Sep 23, 2014 - Scouter Paul
@Anthony - The only people specifically allowed to wear the BSA uniform are registered BSA members. So, no "outside organization" would be wearing it.
The portion of the Insignia Guide referenced by Scouter Dale is specifically directed at BSA members that are "members of bands, drill teams, or drum and bugle corps affiliated with a unit or a local council".
That means, for example, Troop 58's Drum and Bugle Corps is supposed to wear their BSA uniform when performing, and they are not to carry guns or swords. Since these BSA-affiliated teams are not permitted to carry ceremonial rifles, I would use that same guidance for flag ceremonies and all other BSA activities.
The only instance I'm aware of in which BSA members can use simulated firearms is when participating in historical re-enactments.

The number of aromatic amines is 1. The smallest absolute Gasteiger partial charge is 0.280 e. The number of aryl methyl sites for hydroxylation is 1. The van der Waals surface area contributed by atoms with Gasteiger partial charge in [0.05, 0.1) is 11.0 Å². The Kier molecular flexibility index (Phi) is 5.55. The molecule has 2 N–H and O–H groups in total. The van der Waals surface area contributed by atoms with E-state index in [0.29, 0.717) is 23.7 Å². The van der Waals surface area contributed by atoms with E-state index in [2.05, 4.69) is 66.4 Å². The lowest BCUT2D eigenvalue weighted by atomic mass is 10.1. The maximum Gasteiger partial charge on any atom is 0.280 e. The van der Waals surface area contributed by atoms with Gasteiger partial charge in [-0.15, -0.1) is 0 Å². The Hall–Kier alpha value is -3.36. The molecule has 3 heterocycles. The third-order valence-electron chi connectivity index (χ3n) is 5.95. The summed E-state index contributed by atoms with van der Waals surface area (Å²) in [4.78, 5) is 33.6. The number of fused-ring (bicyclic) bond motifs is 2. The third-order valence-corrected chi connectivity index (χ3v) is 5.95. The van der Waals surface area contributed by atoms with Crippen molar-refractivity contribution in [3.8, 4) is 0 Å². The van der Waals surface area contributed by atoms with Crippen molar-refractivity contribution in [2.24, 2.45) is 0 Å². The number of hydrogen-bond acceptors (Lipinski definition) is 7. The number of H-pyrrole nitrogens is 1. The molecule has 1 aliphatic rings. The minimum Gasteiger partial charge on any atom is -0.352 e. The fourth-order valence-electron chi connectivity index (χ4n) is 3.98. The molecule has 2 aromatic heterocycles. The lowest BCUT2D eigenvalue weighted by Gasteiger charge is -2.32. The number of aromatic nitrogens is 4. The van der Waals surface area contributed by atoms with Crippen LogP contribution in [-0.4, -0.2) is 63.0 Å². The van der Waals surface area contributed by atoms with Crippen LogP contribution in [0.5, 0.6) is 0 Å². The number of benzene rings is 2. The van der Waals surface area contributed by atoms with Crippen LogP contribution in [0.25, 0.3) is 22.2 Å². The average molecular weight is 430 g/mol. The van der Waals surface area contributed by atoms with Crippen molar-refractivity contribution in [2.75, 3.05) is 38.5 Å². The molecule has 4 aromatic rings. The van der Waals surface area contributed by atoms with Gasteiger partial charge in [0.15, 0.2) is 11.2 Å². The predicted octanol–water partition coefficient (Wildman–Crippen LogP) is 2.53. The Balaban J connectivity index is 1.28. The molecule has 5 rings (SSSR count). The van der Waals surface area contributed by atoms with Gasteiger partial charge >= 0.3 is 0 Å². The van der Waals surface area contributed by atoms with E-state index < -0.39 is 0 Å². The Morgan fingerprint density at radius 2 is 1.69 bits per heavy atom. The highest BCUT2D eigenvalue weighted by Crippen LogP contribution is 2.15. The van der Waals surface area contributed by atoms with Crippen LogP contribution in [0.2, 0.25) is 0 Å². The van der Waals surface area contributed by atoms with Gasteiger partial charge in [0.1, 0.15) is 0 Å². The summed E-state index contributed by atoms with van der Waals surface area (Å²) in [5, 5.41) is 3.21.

Oct 01, 2014 - Dale
Get your ideals of a military BSA out of here. This is NOT a military organization.
Point 1: According to the Shooting Sports Manual, firearms are only allowed within the BSA at a shooting range and at sponsored range-only events.
Point 2: The uniform code does not allow weapons.
Point 3: The BSA's goals, as stated on their site, is to "...prepare every eligible youth in America to become a responsible, participating citizen and leader who is guided by the Scout Oath and Law." Don't see anything about training military there.
Point 4: Do Scout Shops sell ceremonial rifles or weapons? No.
Point 5: Tradition does not equal right. Just because someone did it when you were a Scout doesn't mean you should do it.
It all boils down to the final question: WHY? Why does a 13 year-old need to carry a rifle, simulated or not, when honoring our flag?
As Paul and the BSA has said: There is no allowance for weapons in the BSA outside of the range. Simple. Any inclusion is extraneous.
Oct 09, 2014 - Matthew